Urbanization is not just a side effect of economic growth; it is an integral part of the process, according to the World Bank. With the robust economic growth averaging 7 percent and availability of millions of new jobs created between 2000 and 2008, there has been increased rural to urban migration in Pakistan to fill the jobs in growing manufacturing and service sectors. The level of urbanization in Pakistan is now the highest in South Asia, and its urban population is likely to equal its rural population by 2030, according to a report titled ‘Life in the City: Pakistan in Focus’, released by the United Nations Population Fund. Pakistan ranks 163 and India at 174 on a list of over 200 countries compiled by Nationmaster.

Pakistan has and continues to urbanize at a faster pace than India. From 1975-1995, Pakistan grew 10% from 25% to 35% urbanized, while India grew 6% from 20% to 26%. From 1995-2025, the UN forecast says Pakistan urbanizing from 35% to 60%, while India's forecast is 26% to 45%. For this year, a little over 40% of Pakistan's population lives in the cities.

The urban population now contributes about three quarters of Pakistan's gross domestic product and almost all of the government revenue. The industrial sector contributes over 27% of the GDP, higher than the 19% contributed by agriculture, with services accounting for the rest of the GDP.



A 2008 report by UN Population Fund says the share of the urban population in Pakistan almost doubled from 17.4 percent in 1951 to 32.5 percent in 1998. The estimated data for 2005 shows the level of urbanization as 35 per cent, and CIA Factbook puts it at 36% in 2008, and it is increasing with 3% of the nation's population migrating to cities every year. With over 5 million rural migrants each year, the population of Pakistani cities in exploding, and Karachi has now become the world's largest city, according to Citymayors.com.

India's urban residents in 2008 residents accounts for 29% of its population, and the CIA Fact Book estimates it growing at 2.4% of the total population every year.

As to India's much hyped middle class, a new report by Nancy Birdsall of Center for Global Development says it is a myth. She has proposed a new definition of the middle class for developing countries in a forthcoming World Bank publication, Equity in a Globalizing World. Birdsall defines the middle class in the developing world to include people with an income above $10 day or $3,650 a year, but excluding the top 5% of that country. By this definition, India, even urban India alone, has no middle class; everyone at over $10 a day is in the top 5% of the country.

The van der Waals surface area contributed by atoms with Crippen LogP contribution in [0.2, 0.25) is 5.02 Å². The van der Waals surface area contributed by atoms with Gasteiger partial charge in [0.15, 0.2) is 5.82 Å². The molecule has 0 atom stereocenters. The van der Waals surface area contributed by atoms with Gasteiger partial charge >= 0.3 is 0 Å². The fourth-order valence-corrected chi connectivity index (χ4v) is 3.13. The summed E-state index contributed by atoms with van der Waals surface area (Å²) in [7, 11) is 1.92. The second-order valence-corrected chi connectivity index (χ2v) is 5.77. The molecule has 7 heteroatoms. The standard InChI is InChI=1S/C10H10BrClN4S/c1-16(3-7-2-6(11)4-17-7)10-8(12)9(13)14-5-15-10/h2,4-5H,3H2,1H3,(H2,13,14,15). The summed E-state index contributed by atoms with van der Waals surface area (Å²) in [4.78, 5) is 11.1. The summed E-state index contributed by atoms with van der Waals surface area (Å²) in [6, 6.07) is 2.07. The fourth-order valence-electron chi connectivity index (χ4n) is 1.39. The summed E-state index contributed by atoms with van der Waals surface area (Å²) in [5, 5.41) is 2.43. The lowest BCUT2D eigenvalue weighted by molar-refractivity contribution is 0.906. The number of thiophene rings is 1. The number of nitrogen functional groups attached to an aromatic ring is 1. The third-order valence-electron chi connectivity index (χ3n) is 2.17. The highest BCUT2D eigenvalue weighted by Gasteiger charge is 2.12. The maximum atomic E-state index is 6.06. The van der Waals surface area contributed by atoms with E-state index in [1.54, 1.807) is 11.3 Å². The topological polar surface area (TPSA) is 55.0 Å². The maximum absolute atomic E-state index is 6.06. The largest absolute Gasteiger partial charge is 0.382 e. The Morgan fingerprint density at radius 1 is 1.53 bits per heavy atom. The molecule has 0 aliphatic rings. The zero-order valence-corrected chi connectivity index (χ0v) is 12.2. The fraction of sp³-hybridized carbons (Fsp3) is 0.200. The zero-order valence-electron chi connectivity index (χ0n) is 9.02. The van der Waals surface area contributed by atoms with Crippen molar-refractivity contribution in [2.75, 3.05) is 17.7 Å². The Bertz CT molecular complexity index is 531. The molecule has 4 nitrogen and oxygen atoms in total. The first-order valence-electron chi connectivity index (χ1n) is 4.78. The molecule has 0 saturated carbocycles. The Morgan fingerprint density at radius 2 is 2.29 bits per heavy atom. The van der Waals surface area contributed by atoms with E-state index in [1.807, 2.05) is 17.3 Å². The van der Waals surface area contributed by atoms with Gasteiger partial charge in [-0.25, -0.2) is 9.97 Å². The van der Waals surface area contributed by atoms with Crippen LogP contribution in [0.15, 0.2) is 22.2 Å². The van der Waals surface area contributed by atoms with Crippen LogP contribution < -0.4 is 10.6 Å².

Unlike poverty which is defined by the World Bank as people living on less than $1.25 or $2 a day, there is no widely accepted definition of who counts as a member of the middle class in the developing world.

In India, for example, a scooter company aims ads at a schoolteacher who earns $2,500 a year and lives in a tiny brick house with no running water. Why? Because that teacher is counted as middle class by Indian marketers, according to MSN Money.

Economist Nancy Birdsall of the Center for Global Development (CDG) is attempting to establish a $10 a day minimum limit in terms of purchasing power parity (PPP) as the low end of the middle class, while excluding the top 5% of the population in a country from the middle class. "An upper limit of the 95th percentile, while on the high side, is just about sufficient to exclude the country's richest," Birdsall adds.

In India's case, everyone who makes $3,650 a year is in the top 5% (about 55 million people) of the nation's population. It is on this basis that economist Birdsall concludes that India has no middle class. Over 75% of India's population (versus 60% in Pakistan) lives on less than $2 a day, or $750 a year, according to Human Development Report 2009. The rest of about 20% of India's people falls between $2 and $10 a day.

It is interesting to note, however, that India has been much more successful in sustaining democracy than Pakistan. Perhaps it is attributable to early land reform in India that significantly tamed the power of the feudal class.

Using Birdsall's proposed definition, Pakistan now does have a middle class of tens of millions (at least 10% of the population), as its 30 to 35 million people earning an average of $10,000 a year (well above Birdsall's lower limit of $3,650.00 a year) account for about 17% of Pakistan's population. Another 60% of Pakistanis (vs 75% of Indians) live on less than $2 a day, according to UN Human Development Report 2009. The rest of 23% of the people have incomes between $730 a year ($2 a day) and $10,000 a year, and a significant percentage of them could be classified as lower middle class.